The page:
The Magazine

Who Will Observe the Observers?

From the November 15, 2004 issue: Monitoring the U.S. elections with Bjørn, Galymzhan, the Kazakhs, and the Romanians.

Nov 15, 2004, Vol. 10, No. 09 • By MATT LABASH
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Raleigh, NC

DESPITE HOW EFFORTLESS Jimmy Carter makes it look, there's nothing easy about monitoring elections. Take the Organization for Security and Cooperation in Europe (OSCE), a body comprising 55 member nations (including the United States), whose monitors have suffered all manner of indignities. In Croatia, their chopper was shot down, and in Macedonia, their car set alight. In Kosovo, OSCE staff were attacked, while in Moldova, they were hit with kefir, a yogurt-like dairy product.

But sometimes, words can hurt more than flying yogurt. So the unfriendly reaction must've stung the OSCE, when they announced earlier this year that at the invitation of the State Department, 60 of their non-American members would fan out across the United States to monitor our presidential election in light of last cycle's Florida fiasco. The announcement was greeted with scorn, to put it mildly. Many Americans regarded this as a transparent effort by the OSCE to jab us in the eye, treating America like some third-rate banana republic. After all, it is we who usually bring democratic enlightenment to the likes of Kyrgyzstan, Tajikistan, Turkmenistan, and other far-flung corners of the globe, and not the other way around.

But fair is fair. One of our own congressmen, Florida Democrat Alcee Hastings, is president of the OSCE's Parliamentary Assembly, and that must speak to the unimpeachable integrity of the organization, if you'll pardon the expression (since the former federal judge is one of the few to have been impeached by Congress for perjury and accepting bribes). A little turnabout would seem to be called for. So in that spirit, I headed off to Capitol Hill shortly before Election Day for the OSCE monitors' orientation. There I made contact with the four-man parliamentary delegation from Kazakhstan, which was headed to North Carolina to monitor our election.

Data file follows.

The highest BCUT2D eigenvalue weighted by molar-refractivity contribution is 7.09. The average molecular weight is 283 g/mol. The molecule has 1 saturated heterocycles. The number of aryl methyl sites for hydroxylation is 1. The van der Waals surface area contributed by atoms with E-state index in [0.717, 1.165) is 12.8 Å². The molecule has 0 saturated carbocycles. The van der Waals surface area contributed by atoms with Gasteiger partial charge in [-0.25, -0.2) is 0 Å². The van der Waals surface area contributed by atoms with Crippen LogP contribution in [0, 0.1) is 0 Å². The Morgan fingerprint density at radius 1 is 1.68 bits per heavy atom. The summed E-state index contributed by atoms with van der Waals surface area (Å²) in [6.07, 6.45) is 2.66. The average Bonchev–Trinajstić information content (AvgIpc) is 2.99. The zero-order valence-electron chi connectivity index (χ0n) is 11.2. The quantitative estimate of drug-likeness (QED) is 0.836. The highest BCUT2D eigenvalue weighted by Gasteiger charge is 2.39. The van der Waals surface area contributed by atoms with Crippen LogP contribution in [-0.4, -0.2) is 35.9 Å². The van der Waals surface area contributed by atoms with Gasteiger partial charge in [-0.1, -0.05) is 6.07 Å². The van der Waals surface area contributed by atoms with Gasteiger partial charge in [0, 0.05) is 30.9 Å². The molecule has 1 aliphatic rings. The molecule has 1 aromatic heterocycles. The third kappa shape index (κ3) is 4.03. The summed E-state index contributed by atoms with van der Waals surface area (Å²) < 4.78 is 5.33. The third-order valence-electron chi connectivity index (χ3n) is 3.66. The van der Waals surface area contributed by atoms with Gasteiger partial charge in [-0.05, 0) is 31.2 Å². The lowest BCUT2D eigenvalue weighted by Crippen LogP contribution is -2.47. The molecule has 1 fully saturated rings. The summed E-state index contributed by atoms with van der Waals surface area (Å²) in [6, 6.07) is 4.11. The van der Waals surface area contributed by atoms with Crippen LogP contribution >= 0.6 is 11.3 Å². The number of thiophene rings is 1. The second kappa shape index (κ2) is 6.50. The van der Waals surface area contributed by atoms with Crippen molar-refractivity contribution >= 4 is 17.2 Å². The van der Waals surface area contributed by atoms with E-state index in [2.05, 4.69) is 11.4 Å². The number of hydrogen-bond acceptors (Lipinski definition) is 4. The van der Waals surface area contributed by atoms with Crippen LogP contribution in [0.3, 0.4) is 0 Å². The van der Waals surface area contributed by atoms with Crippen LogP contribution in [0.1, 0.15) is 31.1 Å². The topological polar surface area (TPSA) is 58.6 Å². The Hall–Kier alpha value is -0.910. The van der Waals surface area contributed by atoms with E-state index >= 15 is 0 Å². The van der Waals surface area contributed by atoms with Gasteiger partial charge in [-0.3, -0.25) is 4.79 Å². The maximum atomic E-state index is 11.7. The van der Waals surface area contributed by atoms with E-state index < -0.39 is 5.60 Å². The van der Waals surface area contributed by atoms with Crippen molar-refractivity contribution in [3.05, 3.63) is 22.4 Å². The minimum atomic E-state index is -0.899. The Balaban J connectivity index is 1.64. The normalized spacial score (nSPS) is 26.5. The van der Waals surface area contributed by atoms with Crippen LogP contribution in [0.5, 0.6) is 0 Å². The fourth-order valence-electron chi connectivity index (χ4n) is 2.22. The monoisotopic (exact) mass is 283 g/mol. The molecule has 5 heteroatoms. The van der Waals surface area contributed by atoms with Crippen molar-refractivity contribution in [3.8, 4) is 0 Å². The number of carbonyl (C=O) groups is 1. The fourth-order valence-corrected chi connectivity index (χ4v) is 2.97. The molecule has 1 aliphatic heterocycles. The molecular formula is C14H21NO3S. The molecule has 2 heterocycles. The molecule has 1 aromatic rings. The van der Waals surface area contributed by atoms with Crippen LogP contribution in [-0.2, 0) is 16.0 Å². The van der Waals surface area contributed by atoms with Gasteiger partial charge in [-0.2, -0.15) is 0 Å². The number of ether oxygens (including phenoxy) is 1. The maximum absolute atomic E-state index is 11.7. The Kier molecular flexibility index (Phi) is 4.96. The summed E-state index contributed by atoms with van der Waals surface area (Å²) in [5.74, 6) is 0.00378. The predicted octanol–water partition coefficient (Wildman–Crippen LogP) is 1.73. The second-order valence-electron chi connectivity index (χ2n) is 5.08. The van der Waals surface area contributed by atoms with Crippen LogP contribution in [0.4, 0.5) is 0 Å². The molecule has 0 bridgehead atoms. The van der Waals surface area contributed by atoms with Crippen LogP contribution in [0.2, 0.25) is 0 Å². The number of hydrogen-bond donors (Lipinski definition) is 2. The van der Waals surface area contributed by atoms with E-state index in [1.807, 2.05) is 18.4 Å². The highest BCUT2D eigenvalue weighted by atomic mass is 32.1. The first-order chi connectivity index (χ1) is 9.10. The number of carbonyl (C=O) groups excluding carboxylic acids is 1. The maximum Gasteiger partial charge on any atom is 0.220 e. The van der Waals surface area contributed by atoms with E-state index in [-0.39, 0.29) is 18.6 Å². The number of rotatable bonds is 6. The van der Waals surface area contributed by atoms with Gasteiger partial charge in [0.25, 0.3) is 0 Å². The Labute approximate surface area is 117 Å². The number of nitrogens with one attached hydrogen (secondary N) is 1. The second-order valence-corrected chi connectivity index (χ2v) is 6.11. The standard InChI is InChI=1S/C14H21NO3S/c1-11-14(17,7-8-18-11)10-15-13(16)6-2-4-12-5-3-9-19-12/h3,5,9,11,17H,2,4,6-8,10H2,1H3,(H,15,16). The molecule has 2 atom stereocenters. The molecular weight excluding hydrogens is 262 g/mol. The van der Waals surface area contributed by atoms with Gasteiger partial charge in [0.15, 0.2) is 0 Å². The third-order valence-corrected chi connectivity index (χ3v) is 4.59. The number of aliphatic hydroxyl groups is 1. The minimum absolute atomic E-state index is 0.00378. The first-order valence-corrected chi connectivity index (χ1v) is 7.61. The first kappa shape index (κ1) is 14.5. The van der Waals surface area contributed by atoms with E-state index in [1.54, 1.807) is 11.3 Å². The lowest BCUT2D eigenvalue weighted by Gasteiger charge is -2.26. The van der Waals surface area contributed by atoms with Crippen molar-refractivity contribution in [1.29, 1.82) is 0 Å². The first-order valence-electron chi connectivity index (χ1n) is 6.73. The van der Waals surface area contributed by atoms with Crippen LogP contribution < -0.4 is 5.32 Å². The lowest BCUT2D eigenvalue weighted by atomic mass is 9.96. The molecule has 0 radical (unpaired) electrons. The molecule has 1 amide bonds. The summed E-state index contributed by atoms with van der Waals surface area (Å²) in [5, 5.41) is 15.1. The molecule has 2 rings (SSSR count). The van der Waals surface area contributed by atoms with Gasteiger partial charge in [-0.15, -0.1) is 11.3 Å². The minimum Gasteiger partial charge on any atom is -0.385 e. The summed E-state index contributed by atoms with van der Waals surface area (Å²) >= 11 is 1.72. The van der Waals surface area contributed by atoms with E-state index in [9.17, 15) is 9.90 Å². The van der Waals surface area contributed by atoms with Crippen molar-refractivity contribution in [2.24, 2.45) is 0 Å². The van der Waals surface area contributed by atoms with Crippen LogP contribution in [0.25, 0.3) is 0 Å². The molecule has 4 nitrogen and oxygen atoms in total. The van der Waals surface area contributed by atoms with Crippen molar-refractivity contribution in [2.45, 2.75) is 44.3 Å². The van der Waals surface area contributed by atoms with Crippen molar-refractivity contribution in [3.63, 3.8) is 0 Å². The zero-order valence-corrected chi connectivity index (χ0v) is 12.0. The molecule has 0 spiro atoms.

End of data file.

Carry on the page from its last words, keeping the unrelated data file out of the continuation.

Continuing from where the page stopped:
We all have our favorite Stan, and Kazakhstan is mine. I don't know much about the place, but have taken a shine to it from watching Borat, the clueless Kazakh reporter on HBO's comedy showcase, Da Ali G Show. Played by Sacha Baron Cohen, Borat, in trying to ingratiate himself to Americans, blithely references his own country's horrors, making (false) claims such as that Kazakhstan's national sport is shooting a dog, then having a party. The Kazakh embassy's press secretary has protested, giving publications like the New Yorker point-by-point rebuttals. He has argued, for instance, that while Borat asserts Kazakhstan's favorite hobbies are disco dancing, archery, rape, and table tennis, archery is "not prominent."

I couldn't wait, then, to make the acquaintance of a bunch of disco-dancing table-tennis players, but I was disappointed when I arrived at the orientation. The program consisted of two days' worth of grueling educational seminars by the likes of Common Cause and the Federal Election Commission. An OSCE official told me, "The Kazakhs were here for about 10 minutes, then they took off. Most of them don't speak English." In fairness to the Kazakhs, I do speak English, and I couldn't take any more than 15 minutes.

Later, I made contact with the Kazakh delegation's sponsor, Galymzhan Nurmagambetov, the embassy's second secretary and a man whose name is so unwieldy, I settled on calling him "GN." In limited English, GN told me that if I were to shadow them on their monitoring duties in North Carolina, I'd need to get approval from their delegation's leader, a Norwegian member of parliament named Bjørn Hernaes. By the time I reached Bjørn, he had already arrived in Raleigh and was stuck there without a car and driver, which, along with a translator, is usually provided according to OSCE custom. "Raleigh on a Sunday without a car is like a stone desert," he later told me. Tempted to ditch the whole mission in order to visit relatives in Florida, Bjørn seemed grateful for the prospect of my company. When I asked him the names of his Kazakh delegation-mates, he said how should he know? "Their names are so impossible, I gave the list to our Romanians."